James Hart Dyke

Dark-on-light-Fitz-Roy-Patagonia-2018-oil-on-canvas-120x120cm

James Hart Dyke’s work is centered on his passion for ‘landscape’, from the domesticity of paintings of country houses to paintings generated from physically demanding expeditions over remote mountains. At present he is working on a group of paintings from a climbing expedition to Patagonia.

He has also undertaken a series of projects including accompanying HRH The Prince of Wales as the official artist on royal tours, working as ‘artist in residence’ for The British Secret Intelligence Service, working as an artist embedded with the British Forces in war zones, working for the producers of the James Bond films and working as ‘artist in residence’ for Aston Martin.

James studied at the Royal College of Art, Manchester University and The City & Guilds School of London School of Art.

Follow him on Instagram.

 

Sketch study of Fitz Roy 2018, acrylic, pencil and chalk on paper 20x15cm
Dark on light, Fitz Roy, Patagonia, 2018, oil on canvas, 120x120cm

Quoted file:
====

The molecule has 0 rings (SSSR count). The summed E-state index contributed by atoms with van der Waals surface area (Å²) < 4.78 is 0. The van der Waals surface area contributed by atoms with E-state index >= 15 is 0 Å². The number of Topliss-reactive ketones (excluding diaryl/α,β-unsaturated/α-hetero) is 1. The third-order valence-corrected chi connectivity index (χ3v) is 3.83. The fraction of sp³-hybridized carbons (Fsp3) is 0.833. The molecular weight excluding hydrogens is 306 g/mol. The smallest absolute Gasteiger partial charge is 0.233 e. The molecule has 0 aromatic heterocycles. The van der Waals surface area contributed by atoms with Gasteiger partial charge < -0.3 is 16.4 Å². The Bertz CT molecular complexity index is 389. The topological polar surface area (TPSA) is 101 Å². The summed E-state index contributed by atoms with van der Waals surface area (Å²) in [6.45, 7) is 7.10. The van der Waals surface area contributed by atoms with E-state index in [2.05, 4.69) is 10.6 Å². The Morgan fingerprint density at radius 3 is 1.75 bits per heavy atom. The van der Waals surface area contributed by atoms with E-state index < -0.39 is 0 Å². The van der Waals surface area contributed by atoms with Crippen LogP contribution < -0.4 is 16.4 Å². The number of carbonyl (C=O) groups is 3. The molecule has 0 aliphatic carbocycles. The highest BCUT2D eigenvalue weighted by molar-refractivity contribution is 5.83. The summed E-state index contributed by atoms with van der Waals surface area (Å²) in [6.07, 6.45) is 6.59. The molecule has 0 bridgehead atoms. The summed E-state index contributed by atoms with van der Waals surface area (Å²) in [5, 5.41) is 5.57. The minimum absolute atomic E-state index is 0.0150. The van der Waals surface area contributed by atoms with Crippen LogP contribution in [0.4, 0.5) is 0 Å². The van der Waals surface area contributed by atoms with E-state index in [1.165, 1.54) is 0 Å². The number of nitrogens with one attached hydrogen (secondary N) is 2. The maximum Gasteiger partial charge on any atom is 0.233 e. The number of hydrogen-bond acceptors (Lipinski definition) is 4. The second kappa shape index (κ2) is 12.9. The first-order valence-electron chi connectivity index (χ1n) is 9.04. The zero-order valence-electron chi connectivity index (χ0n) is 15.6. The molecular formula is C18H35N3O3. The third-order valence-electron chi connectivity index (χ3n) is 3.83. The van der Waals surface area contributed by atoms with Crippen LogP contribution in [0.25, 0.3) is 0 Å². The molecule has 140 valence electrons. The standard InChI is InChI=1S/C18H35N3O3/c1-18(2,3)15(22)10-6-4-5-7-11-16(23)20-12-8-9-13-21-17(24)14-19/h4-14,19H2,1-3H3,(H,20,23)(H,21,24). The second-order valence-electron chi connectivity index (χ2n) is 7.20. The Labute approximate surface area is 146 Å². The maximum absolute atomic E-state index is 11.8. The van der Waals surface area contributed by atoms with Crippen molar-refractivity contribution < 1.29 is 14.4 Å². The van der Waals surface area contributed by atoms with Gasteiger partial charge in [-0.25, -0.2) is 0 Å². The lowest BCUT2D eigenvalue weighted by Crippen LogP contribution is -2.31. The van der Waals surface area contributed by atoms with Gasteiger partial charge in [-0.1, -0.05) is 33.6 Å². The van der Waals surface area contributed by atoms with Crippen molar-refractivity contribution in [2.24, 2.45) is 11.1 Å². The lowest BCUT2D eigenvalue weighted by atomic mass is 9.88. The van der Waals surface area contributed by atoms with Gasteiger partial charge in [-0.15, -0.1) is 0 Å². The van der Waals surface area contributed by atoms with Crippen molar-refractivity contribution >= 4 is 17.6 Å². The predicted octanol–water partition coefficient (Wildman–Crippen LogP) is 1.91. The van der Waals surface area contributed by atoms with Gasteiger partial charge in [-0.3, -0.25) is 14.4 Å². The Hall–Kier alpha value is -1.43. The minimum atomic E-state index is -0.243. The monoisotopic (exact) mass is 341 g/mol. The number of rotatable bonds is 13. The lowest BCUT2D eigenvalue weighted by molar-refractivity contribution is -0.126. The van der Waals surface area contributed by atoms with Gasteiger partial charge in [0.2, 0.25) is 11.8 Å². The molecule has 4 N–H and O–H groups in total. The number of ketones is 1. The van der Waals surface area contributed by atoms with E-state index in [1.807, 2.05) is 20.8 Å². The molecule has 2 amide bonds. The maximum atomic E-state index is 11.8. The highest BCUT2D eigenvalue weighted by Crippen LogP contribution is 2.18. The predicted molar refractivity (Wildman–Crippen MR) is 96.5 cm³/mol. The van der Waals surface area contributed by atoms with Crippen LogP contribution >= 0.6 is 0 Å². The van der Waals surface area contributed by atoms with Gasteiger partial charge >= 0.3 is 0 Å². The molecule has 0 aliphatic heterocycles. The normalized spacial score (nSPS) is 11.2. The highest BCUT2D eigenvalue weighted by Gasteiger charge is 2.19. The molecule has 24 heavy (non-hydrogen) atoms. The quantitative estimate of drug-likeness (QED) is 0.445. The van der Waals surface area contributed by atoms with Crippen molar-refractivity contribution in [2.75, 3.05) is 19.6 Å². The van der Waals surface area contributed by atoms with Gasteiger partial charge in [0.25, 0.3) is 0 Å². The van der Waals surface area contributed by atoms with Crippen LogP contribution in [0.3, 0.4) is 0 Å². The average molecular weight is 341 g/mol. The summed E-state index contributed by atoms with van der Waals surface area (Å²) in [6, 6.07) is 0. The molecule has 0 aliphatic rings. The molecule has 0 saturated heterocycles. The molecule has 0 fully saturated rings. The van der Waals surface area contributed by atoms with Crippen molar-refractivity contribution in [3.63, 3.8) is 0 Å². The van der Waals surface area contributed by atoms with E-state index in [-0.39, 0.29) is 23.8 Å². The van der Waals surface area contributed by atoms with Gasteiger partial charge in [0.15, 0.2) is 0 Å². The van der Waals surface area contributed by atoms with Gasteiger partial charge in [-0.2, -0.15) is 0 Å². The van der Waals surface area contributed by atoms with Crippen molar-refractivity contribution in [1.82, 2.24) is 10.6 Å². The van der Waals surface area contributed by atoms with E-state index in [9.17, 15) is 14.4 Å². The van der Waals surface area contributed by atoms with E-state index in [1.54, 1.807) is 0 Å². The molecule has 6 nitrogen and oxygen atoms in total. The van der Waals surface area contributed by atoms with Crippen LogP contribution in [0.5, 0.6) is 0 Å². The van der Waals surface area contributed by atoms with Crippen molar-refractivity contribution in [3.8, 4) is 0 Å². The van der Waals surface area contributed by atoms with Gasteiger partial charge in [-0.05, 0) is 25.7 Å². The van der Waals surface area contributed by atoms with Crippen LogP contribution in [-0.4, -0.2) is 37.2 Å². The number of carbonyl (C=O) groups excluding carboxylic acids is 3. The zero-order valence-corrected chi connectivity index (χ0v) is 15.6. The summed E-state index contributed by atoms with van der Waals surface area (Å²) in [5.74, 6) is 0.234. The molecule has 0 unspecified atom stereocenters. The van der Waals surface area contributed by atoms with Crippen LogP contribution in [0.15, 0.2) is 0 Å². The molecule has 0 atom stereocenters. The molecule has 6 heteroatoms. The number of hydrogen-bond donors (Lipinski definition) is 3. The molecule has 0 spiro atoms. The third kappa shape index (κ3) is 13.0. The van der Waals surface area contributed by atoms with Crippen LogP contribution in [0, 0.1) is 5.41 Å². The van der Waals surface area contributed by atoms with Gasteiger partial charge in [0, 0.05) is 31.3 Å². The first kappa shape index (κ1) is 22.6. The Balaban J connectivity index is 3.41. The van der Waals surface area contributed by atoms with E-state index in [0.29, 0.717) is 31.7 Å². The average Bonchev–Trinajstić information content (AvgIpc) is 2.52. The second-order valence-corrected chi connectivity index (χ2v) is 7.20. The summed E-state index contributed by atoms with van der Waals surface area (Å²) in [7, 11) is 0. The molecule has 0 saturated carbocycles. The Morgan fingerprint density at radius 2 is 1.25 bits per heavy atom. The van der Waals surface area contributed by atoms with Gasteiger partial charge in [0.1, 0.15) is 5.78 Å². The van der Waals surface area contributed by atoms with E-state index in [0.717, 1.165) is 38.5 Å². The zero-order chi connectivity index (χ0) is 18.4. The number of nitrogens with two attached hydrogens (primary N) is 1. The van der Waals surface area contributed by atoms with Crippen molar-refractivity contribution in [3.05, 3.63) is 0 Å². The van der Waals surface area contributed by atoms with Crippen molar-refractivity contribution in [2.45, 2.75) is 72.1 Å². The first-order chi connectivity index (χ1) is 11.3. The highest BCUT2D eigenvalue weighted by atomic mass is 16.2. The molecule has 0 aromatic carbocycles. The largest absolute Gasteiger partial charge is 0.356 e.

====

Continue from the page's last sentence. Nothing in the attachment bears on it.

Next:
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  1. […] James Hart Dyke is based in Brighton, England nestled between the water and the south downs. In his studio he works largely on commissions. Last November Hart Dyke traveled to Patagonia and is now painting mountain landscapes from this trip for an exhibition in London at the end of the year. Landscapes are his life’s work and his love for the art form has infused his life and career with adventure and physicality as he climbs and hikes the places he later paints. “Enduring the landscape in some way, I find that combination of painting and physicality very exciting…it’s what my painting is about, really,” he says. Hart Dyke has been embedded with British forces in war zones on commission from the UK military. In Baghdad he painted while two soldiers stood guard. This tradition of bringing artists along to paint is long standing and important to the regiments of the UK. The work created is kept in the collections of the individual regiments and displayed in the mess hall, documenting the history of each for the soldiers to witness. The tradition dates back before photography when artists were the only window to a visual representation of the action of the battlefield. Artists’ representations of war convey more than just the actual imagery of what is going on before them. The emotions of the situation are infused into the work, as well. Hart Dyke has had an unusual career. His work has led him to a position as artist in residence for the British Secret Intelligence Service as well as to work for the Royal Family. For the British Secret Intelligence Service, Hart Dyke helped to commemorate the centenary by documenting things in paint. As an artist he was able to venture where photographers could not go due to the highly sensitive nature of the work done there. His paintings from this series are quite surreal, a nod to the rather unusual nature of the work the British Secret Intelligence Service does. Hart Dyke studied architecture which he is still passionate about despite eventually moving to painting. His entrance into the painting world began with commissioned paintings of buildings. In reality, Hart Dyke began painting at the age of eight and despite his foray into architecture he never truly gave it up. There was inevitability to his career as a painter. Because of the physical nature of his process, art has become in a very real sense James Hart Dyke’s sport. To hear more about this, James Hart Dyke’s unusual career, and about the tradition of artists on the battlefield, listen to the complete interview. […]